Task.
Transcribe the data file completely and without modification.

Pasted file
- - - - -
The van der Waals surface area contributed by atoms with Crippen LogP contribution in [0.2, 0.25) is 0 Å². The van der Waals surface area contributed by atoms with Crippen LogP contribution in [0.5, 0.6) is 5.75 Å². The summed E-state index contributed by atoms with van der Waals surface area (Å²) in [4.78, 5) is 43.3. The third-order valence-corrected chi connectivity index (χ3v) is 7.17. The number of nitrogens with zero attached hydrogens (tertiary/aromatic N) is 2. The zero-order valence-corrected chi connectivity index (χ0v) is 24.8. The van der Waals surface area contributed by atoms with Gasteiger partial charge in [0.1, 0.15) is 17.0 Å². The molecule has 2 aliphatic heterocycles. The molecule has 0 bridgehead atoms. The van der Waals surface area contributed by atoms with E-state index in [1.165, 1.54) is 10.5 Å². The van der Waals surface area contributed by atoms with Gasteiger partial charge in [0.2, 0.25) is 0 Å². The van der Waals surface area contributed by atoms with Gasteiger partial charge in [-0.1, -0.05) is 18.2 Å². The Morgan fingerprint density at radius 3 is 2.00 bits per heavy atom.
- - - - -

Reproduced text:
The van der Waals surface area contributed by atoms with Crippen LogP contribution in [0.2, 0.25) is 0 Å². The van der Waals surface area contributed by atoms with Crippen LogP contribution in [0.5, 0.6) is 5.75 Å². The summed E-state index contributed by atoms with van der Waals surface area (Å²) in [4.78, 5) is 43.3. The third-order valence-corrected chi connectivity index (χ3v) is 7.17. The number of nitrogens with zero attached hydrogens (tertiary/aromatic N) is 2. The zero-order valence-corrected chi connectivity index (χ0v) is 24.8. The van der Waals surface area contributed by atoms with Gasteiger partial charge in [0.1, 0.15) is 17.0 Å². The molecule has 2 aliphatic heterocycles. The molecule has 0 bridgehead atoms. The van der Waals surface area contributed by atoms with E-state index in [1.165, 1.54) is 10.5 Å². The van der Waals surface area contributed by atoms with Gasteiger partial charge in [0.2, 0.25) is 0 Å². The van der Waals surface area contributed by atoms with Gasteiger partial charge in [-0.1, -0.05) is 18.2 Å². The Morgan fingerprint density at radius 3 is 2.00 bits per heavy atom.